Effect of Surface Plasma Treatments on the Adhesion of Mars JSC 1 Simulant Dust to RTV 655, RTV 615, and Sylgard 184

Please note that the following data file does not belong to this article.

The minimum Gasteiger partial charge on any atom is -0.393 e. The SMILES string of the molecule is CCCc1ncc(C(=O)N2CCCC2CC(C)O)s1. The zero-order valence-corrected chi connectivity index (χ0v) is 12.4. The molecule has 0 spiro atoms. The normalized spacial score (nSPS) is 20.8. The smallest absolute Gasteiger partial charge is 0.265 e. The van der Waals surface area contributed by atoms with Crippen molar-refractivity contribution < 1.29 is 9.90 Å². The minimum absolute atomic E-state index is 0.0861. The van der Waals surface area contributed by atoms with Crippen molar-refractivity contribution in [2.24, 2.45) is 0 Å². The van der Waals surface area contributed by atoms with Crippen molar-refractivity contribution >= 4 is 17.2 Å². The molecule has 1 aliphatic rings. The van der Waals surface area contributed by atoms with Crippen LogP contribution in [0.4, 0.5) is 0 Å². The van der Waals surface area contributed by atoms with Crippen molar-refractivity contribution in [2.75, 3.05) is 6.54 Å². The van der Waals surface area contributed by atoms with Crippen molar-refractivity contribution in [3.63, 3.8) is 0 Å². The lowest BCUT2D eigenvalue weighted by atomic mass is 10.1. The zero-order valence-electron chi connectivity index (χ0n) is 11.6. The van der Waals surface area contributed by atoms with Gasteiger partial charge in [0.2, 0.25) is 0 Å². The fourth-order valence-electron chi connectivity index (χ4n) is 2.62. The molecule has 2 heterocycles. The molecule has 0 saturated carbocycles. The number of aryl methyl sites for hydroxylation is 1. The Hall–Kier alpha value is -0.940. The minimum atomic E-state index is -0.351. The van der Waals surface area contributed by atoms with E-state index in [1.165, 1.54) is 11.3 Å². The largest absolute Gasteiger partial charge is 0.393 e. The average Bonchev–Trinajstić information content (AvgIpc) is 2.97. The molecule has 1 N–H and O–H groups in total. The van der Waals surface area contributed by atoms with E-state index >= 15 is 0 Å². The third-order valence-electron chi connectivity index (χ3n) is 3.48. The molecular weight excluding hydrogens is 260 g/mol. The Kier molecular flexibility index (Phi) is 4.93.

Background: Dust accumulation on surfaces of critical instruments has been a major concern during lunar and Mars missions. Operation of instruments such as solar panels, chromatic calibration targets, as well as Extra Vehicular Activity (EVA) suits has been severely compromised in the past as a result of dust accumulation and adhesion. Wind storms with wind speeds of up to 70 mph have not been effective in removing significant amounts of the deposited dust. This is indeed an indication of the strength of the adhesion force(s) involved between the dust particles and the surface(s) that they have adhered to. Complications associated with dust accumulation are more severe for non-conducting surfaces and have been the focus of this work. Methodology: Argon plasma treatment was investigated as a mechanism for lowering dust accumulation on non-conducting polymeric surfaces. Polymers chosen for this study include a popular variety of silicones routinely used for space and terrestrial applications namely RTV 655, RTV 615, and Sylgard 184. Surface properties including wettability, surface potential, and surface charge density were compared before and after plasma treatment and under different storage conditions. Effect of ultraviolet radiation on RTV 655 was also investigated and compared with the effect of Ar plasma treatment. Conclusion/Significance: Gravimetric measurements proved Ar plasma treatment to be an effective method for eliminating dust adhesion to all three polymers after short periods of exposure. No physical damage was detected on any of the polymer surfaces after Ar plasma treatment. The surface potential of all three polymers remained zero up to three months post plasma exposure. Ultraviolet radiation however was not effective in reducing surface and caused damage and significant discoloration to RTV 655. Therefore, Ar plasma treatment can be an effective and non-destructive method for treating insulating polymeric surfaces in order to eliminate dust adhesion and accumulation. © 2012 Sabri et al.

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